ADD REPLYlink written 4 weeks ago by pixie@bioinfo1.2k

No further comment! ;)

ADD REPLYlink written 4 weeks ago by Kevin Blighe11k

sorry to hear about your ms journey. Unfortunately, that is how things work, be it publications, grants, appointments and so many other things in research and every where else. Have a big heart, don't get side tracked and keep pushing your paper. Good luck :)

ADD REPLYlink written 4 weeks ago by cpad01124.1k

Thanks. Yup, the show must go on :)

ADD REPLYlink written 4 weeks ago by pixie@bioinfo1.2k
gravatar for genomax
4 weeks ago by
United States
genomax40k wrote:

You may want to look at GigaScience. It is an open-access, open-peer review journal. So you would exactly know who reviewed your paper and what their comments were. I believe one of the requirements they have is that you make your entire dataset available.

You should also consider putting the paper up on bioRxiv to ensure that you get credit for this work, especially if others publish similar studies while your paper is under review.

ADD COMMENTlink modified 4 weeks ago • written 4 weeks ago by genomax40k

Okay, point noted :)

ADD REPLYlink written 4 weeks ago by pixie@bioinfo1.2k
gravatar for pfs
4 weeks ago by
pfs220 wrote:

I would post the article on a non-peer reviewed site first so you get your work out there and claim the space. See In your situation I would just submit the article to another journal.

ADD COMMENTlink written 4 weeks ago by pfs220

Thanks, yes we are going to do that now.

ADD REPLYlink written 4 weeks ago by pixie@bioinfo1.2k
gravatar for Carlo Yague
4 weeks ago by
Carlo Yague3.6k
Carlo Yague3.6k wrote:

A sadly typical story...

I don't know if this fits the scope of your paper, but regarding the review process, elife is pretty nice. Briefly, the editors are 'real' scientists, and the reviewers have to actually talk to each other.

Our goal is to make peer review constructive and collaborative: initial decisions are delivered quickly; working scientists make all editorial decisions; and revision requests are consolidated following an open, internal consultation among reviewers to deliver a single, concise set of the essential revisions. Post-review decisions and author responses for published papers are available for all to read.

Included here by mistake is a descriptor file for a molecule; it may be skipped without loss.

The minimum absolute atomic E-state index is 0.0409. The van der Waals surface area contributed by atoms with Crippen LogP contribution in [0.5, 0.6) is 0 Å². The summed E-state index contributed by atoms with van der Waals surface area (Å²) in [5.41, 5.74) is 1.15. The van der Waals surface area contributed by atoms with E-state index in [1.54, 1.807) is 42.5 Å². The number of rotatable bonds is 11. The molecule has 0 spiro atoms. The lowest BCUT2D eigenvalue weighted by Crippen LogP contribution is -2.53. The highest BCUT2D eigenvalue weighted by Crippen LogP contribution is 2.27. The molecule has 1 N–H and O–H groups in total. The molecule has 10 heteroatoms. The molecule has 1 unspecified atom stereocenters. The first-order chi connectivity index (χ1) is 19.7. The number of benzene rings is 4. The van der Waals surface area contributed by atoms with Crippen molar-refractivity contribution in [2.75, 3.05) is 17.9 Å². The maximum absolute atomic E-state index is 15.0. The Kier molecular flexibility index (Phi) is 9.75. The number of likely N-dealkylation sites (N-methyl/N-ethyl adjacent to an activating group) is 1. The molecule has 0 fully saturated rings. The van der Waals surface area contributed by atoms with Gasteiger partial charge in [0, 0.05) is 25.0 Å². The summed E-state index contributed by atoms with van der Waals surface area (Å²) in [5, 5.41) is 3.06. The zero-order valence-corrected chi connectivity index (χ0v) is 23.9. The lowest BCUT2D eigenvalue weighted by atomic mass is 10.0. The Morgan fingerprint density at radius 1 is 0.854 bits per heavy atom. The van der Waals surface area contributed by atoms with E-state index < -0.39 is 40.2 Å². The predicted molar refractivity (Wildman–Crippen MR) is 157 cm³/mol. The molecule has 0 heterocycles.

They have a plant biology section.

ADD COMMENTlink written 4 weeks ago by Carlo Yague3.6k

Thanks for the suggestion, I'll look it up

ADD REPLYlink written 4 weeks ago by pixie@bioinfo1.2k
gravatar for EagleEye
4 weeks ago by
EagleEye4.9k wrote:

I had very good experience with BMC bioinformatics. The editor’s response to email queries were very quick and sensible. I would recommend you to go for this journal.

Meanwhile as per genomax recommendation put it in biorxiv.

ADD COMMENTlink modified 4 weeks ago • written 4 weeks ago by EagleEye4.9k

Thank you, will look into this

ADD REPLYlink written 4 weeks ago by pixie@bioinfo1.2k
gravatar for markus.riester
4 weeks ago by
markus.riester230 wrote:

If the critique of reviewer 3 has absolutely no merit, I would consider an appeal. It was probably a very tough decision for the editor as well, so he might be willing to hear your case again. Be nice, admit the flaws in presentation etc.

8 months until rejection is a worst case scenario, but still happens to everybody - independent of affiliation. Appears you gambled by submitting to a high impact journal and this time you unfortunately might have lost. Try to understand what reviewers didn't like and address it in the next round. Send it to people for comments. Know when it's time to move on and bury the work in a low impact journal or when it's worth doubling down, polishing and submitting again to a similarly ranked journal.

ADD COMMENTlink written 4 weeks ago by markus.riester230
Please log in to add an answer.


Use of this site constitutes acceptance of our User Agreement and Privacy Policy.
Powered by Biostar version 2.3.0
Traffic: 981 users visited in the last hour